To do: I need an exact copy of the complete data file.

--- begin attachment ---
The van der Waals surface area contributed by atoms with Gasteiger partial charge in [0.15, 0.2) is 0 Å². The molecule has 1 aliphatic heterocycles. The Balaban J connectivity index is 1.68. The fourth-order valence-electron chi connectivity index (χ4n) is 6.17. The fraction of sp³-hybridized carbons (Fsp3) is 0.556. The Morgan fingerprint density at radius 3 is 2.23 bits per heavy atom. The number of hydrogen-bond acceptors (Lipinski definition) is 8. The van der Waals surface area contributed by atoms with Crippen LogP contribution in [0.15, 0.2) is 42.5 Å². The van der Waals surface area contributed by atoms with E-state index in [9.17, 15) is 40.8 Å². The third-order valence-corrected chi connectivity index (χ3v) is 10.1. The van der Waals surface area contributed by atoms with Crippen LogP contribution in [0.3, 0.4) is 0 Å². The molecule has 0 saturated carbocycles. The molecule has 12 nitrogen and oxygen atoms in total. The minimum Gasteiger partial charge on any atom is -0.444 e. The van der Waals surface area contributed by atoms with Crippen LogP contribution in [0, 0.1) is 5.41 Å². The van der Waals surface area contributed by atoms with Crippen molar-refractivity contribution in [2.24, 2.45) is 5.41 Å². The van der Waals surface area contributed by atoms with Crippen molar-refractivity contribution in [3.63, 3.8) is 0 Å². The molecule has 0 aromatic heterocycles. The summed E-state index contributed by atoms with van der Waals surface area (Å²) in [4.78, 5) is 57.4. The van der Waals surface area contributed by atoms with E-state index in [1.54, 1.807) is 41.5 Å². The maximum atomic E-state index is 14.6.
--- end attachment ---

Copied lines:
The van der Waals surface area contributed by atoms with Gasteiger partial charge in [0.15, 0.2) is 0 Å². The molecule has 1 aliphatic heterocycles. The Balaban J connectivity index is 1.68. The fourth-order valence-electron chi connectivity index (χ4n) is 6.17. The fraction of sp³-hybridized carbons (Fsp3) is 0.556. The Morgan fingerprint density at radius 3 is 2.23 bits per heavy atom. The number of hydrogen-bond acceptors (Lipinski definition) is 8. The van der Waals surface area contributed by atoms with Crippen LogP contribution in [0.15, 0.2) is 42.5 Å². The van der Waals surface area contributed by atoms with E-state index in [9.17, 15) is 40.8 Å². The third-order valence-corrected chi connectivity index (χ3v) is 10.1. The van der Waals surface area contributed by atoms with Crippen LogP contribution in [0.3, 0.4) is 0 Å². The molecule has 0 saturated carbocycles. The molecule has 12 nitrogen and oxygen atoms in total. The minimum Gasteiger partial charge on any atom is -0.444 e. The van der Waals surface area contributed by atoms with Crippen LogP contribution in [0, 0.1) is 5.41 Å². The van der Waals surface area contributed by atoms with Crippen molar-refractivity contribution in [2.24, 2.45) is 5.41 Å². The van der Waals surface area contributed by atoms with Crippen molar-refractivity contribution in [3.63, 3.8) is 0 Å². The molecule has 0 aromatic heterocycles. The summed E-state index contributed by atoms with van der Waals surface area (Å²) in [4.78, 5) is 57.4. The van der Waals surface area contributed by atoms with E-state index in [1.54, 1.807) is 41.5 Å². The maximum atomic E-state index is 14.6.